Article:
"Time is a perception (responsible for the experiential suffering of birth, aging, and death) arisen from, conditioned by, and dependent on not seeing, i.e. on “not-knowing-directly”, the structural principle of the conditionality and dependency of all experiential phenomena, i.e. the nature of rising and falling; the crux of this matter regards "self view", where we either recognize it as an invalid query or we don't, just this is the middle pivot point between seeing and not seeing the structural principle/nature (knowing-directly only time [birth & death] vs. knowing-directly both time and The Timeless [non-birth & non-death])"
Which I think rings well with the Dhammapada verse "Long is the night to the sleepless, long is the road to the weary traveler, and long is the wandering of Samsara for those who do not know The Truth".

I find his assertion of Paticcasamupadda being structural and not temporal far more satisfying in explaining the meaning of the Dhamma and thus revealing its purpose as to our existential situation. However the traditional (temporal) view he is deviating from is actually not as traditionally accepted in our time as it was then. Ajahn Chah, Ven. P.A. Payutto, and Buddhadasa have also talked about teaching Paticcasamupadda in a similar manner.

An easier reading that explained this well is by Payutto who explained that nirodha, or cessation, in dependant origination does not mean stopping something that has begun, thus logically rendering Paticcasamupadda as a structural model and not model of a temporal succession.

http://www.dhammatalks.net/Books3/Payut ... tm#problem

Also I believe this is reinforced by, and reinforces, the teaching that all views of self are wrong. Even if you say the self is impermanent, or doesn't exist, you are still delineating a notion of self, or in other words- it's only when the word "self" is erroneous to us in the first place will we have come to right view, or at the very least when we can understand and accept that as hypothesis will we have come to right faith, or right conviction.
Regards,

- :heart:
__________________________________________________________________________________________________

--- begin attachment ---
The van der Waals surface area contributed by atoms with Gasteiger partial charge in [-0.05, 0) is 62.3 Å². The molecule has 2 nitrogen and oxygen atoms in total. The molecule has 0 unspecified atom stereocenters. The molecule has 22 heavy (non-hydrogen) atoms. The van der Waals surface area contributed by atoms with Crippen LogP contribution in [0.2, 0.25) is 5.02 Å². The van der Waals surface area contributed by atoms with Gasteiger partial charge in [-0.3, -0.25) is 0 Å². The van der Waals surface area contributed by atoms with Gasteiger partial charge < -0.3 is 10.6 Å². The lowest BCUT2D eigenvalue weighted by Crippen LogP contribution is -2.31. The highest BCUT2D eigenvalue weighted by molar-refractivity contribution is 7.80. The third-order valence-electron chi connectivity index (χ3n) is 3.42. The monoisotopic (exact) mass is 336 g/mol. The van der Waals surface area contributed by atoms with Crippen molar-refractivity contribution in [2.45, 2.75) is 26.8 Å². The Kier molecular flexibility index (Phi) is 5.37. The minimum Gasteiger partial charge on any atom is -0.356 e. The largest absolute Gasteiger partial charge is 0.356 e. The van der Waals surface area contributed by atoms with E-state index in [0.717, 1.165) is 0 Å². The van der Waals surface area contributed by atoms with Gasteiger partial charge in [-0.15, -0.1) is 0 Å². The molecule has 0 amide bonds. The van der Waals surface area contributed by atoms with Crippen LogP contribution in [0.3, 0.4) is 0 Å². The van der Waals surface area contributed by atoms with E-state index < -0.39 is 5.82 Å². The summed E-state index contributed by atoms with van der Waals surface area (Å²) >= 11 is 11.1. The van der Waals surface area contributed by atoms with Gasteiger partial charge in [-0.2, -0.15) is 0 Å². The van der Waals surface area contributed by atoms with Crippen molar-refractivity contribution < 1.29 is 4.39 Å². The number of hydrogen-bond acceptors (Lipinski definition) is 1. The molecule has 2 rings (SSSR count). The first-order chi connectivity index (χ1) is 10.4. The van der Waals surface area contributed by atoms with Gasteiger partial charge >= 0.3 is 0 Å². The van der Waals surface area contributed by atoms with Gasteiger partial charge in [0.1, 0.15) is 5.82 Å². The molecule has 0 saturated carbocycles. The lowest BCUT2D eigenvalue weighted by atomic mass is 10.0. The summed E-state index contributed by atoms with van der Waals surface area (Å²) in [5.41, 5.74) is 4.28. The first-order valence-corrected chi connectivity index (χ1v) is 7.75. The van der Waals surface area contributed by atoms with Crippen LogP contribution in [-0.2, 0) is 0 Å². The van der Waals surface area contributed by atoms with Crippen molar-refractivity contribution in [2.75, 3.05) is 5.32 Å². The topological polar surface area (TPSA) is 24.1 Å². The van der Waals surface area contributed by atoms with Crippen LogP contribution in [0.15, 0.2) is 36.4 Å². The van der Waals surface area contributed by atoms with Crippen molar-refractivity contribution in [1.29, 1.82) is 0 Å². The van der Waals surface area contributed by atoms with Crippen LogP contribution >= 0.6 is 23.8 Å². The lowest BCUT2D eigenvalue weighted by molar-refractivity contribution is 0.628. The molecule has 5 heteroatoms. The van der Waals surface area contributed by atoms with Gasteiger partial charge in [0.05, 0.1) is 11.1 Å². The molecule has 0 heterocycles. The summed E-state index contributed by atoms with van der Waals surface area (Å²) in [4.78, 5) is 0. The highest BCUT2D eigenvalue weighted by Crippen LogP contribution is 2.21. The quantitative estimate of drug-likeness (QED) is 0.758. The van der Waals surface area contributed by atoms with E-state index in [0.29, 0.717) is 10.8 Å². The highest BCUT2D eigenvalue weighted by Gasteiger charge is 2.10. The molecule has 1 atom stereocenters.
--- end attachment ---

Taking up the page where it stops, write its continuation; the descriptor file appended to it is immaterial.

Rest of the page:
"Only in a vertical view, straight down into the abyss of his own personal existence, is a man capable of apprehending the perilous insecurity of his situation; and only a man who does apprehend this is prepared to listen to the Buddha’s Teaching." - Nanavira Thera (1920-1965) :candle:

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Jojola
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Re: Analyzing the view of Nanavira Thera

Post by Jojola » Sun Jun 11, 2017 8:06 pm

I'm probably not going to continue this thread, having just recently read the threads on this forum which already have extensively gone over his work and now definitely having an understanding of it myself (at intellectual exhaustiveness but spiritual reward), it has dawned on me that due to my health I am able to practice dhamma the way Nanavira would've liked to but couldn't, and taking advantage of that is more important than becoming on expert on his work or even learning Pali till fluency.
Regards,

- :heart:
__________________________________________________________________________________________________
"Only in a vertical view, straight down into the abyss of his own personal existence, is a man capable of apprehending the perilous insecurity of his situation; and only a man who does apprehend this is prepared to listen to the Buddha’s Teaching." - Nanavira Thera (1920-1965) :candle:

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CedarTree
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Re: Analyzing the view of Nanavira Thera

Post by CedarTree » Fri Jun 23, 2017 9:54 pm

Jojola wrote:I'm probably not going to continue this thread, having just recently read the threads on this forum which already have extensively gone over his work and now definitely having an understanding of it myself (at intellectual exhaustiveness but spiritual reward), it has dawned on me that due to my health I am able to practice dhamma the way Nanavira would've liked to but couldn't, and taking advantage of that is more important than becoming on expert on his work or even learning Pali till fluency.
I may have misunderstood what your saying here but I think practicing versus learning pali fluency is probably a good bet :)


Practice, Practice, Practice